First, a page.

Candidate Says Yogis at Risk for Satanic Possession

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Is this woman happy ... or possessed?

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Religion is playing an unintended role in yoga recently. It’s the question at the heart of an ongoing trial in Encinitas, California, where a group of parents have objected to yoga as a part of the public school curriculum. We’ll have to wait until later this month, when the trial reconvenes, to find out if a judge will side with those who believe yoga is indeed a religious practice or a secular activity meant to foster good health. In the meantime, though, a candidate in Virginia is getting a lot of attention for his views on yoga and religion.

Meanwhile, a politician from Virginia was "outed" for saying that doing yoga puts people at risk for possession by Satan. E.W. Jackson, a Republican candidate for lieutenant governor and an outspoken conservative pastor, wrote in a 2008 book, that those who have emptied themselves through yoga might not even know they've been possessed. (Jackson also reportedly believes that homosexuals are “very sick people,” has compared Planned Parenthood to the KKK.)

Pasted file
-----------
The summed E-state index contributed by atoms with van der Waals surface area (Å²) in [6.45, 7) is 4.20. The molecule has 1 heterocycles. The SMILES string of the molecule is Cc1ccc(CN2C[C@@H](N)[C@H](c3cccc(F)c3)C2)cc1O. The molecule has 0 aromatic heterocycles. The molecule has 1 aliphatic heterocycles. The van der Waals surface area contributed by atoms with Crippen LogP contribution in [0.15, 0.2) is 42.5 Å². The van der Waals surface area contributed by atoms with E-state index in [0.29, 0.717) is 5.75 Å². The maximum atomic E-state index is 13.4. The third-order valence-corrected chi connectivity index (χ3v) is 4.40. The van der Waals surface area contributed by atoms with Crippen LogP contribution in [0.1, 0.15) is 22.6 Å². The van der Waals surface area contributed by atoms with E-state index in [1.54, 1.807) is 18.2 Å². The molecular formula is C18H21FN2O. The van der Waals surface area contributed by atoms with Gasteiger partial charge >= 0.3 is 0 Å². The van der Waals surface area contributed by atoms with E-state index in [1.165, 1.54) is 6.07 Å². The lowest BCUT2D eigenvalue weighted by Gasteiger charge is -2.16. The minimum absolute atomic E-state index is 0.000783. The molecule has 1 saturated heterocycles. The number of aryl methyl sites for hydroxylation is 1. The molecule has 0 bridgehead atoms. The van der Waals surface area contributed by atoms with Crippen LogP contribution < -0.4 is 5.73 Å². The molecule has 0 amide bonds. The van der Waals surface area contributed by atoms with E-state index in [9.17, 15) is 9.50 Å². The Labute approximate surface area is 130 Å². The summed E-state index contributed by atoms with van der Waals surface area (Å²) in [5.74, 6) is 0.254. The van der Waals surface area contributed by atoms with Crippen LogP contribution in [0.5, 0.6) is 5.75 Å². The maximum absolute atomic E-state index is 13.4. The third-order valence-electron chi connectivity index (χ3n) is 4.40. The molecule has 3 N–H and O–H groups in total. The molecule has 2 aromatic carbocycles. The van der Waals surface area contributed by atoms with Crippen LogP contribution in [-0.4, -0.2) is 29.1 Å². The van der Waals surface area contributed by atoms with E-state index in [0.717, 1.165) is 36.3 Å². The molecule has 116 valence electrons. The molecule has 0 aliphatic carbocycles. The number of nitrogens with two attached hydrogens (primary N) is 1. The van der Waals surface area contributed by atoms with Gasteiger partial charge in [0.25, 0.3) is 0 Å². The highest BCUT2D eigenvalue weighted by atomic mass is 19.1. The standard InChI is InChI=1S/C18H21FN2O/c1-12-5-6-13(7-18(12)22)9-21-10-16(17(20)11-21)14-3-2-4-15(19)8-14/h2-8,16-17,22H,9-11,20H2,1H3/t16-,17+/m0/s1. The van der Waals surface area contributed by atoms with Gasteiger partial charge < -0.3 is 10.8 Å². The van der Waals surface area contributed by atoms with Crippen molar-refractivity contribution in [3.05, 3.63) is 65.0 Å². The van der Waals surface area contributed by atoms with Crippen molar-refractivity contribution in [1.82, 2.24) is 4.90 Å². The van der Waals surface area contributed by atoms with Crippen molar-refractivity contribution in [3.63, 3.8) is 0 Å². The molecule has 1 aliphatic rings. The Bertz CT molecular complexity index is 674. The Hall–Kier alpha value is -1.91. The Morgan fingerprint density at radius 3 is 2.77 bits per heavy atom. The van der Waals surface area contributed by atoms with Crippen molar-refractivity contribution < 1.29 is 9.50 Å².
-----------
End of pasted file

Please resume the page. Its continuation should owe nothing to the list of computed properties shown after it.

The comments about yoga from Jackson's Ten Commandments to an Extraordinary Life: Making Your Dreams Come True were quoted in a post by Betsy Woodruff Wednesday on National Review Online:

"When one hears the word meditation, it conjures an image of Maharishi Yoga talking about finding a mantra and striving for nirvana ... The purpose of such meditation is to empty oneself ... [Satan] is happy to invade the empty vacuum of your soul and possess it. That is why people serve Satan without ever knowing it or deciding to, but no one can be a child of God without making a decision to surrender to him. Beware of systems of spirituality which tell you to empty yourself. You will end up filled with something you probably do not want."

This isn't the first time that someone from the Christian faith has gotten media attention for making similar claims. In January, conservative Christian leader Tony Perkins opposed the military's yoga program, calling it a "wacky substitute" for religion, while last September a Catholic priest in England banned yoga because he believed it is not compatible with Catholic beliefs.